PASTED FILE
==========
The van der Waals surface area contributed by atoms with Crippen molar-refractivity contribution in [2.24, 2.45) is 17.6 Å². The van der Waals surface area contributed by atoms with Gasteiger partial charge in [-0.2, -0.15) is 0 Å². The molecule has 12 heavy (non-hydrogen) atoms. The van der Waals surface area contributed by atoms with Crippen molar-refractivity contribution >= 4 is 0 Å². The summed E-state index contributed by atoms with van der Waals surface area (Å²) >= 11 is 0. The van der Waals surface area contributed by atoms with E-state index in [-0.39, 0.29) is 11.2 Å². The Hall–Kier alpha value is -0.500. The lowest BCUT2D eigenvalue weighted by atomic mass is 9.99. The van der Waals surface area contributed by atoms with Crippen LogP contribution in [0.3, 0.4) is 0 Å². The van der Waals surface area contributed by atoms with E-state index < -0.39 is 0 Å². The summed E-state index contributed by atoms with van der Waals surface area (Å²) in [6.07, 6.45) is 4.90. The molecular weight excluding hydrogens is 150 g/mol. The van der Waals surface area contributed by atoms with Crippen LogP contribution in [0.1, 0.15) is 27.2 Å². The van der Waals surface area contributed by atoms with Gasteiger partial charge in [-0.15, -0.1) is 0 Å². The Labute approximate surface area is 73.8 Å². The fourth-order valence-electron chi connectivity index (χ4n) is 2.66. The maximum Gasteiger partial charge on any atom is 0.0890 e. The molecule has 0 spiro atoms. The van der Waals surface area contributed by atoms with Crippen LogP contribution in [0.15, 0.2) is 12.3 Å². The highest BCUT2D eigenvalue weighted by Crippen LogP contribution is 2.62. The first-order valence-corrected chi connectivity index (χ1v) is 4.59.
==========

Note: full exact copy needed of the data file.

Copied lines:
The van der Waals surface area contributed by atoms with Crippen molar-refractivity contribution in [2.24, 2.45) is 17.6 Å². The van der Waals surface area contributed by atoms with Gasteiger partial charge in [-0.2, -0.15) is 0 Å². The molecule has 12 heavy (non-hydrogen) atoms. The van der Waals surface area contributed by atoms with Crippen molar-refractivity contribution >= 4 is 0 Å². The summed E-state index contributed by atoms with van der Waals surface area (Å²) >= 11 is 0. The van der Waals surface area contributed by atoms with E-state index in [-0.39, 0.29) is 11.2 Å². The Hall–Kier alpha value is -0.500. The lowest BCUT2D eigenvalue weighted by atomic mass is 9.99. The van der Waals surface area contributed by atoms with Crippen LogP contribution in [0.3, 0.4) is 0 Å². The van der Waals surface area contributed by atoms with E-state index < -0.39 is 0 Å². The summed E-state index contributed by atoms with van der Waals surface area (Å²) in [6.07, 6.45) is 4.90. The molecular weight excluding hydrogens is 150 g/mol. The van der Waals surface area contributed by atoms with Crippen LogP contribution in [0.1, 0.15) is 27.2 Å². The van der Waals surface area contributed by atoms with Gasteiger partial charge in [-0.15, -0.1) is 0 Å². The Labute approximate surface area is 73.8 Å². The fourth-order valence-electron chi connectivity index (χ4n) is 2.66. The maximum Gasteiger partial charge on any atom is 0.0890 e. The molecule has 0 spiro atoms. The van der Waals surface area contributed by atoms with Crippen LogP contribution in [0.15, 0.2) is 12.3 Å². The highest BCUT2D eigenvalue weighted by Crippen LogP contribution is 2.62. The first-order valence-corrected chi connectivity index (χ1v) is 4.59.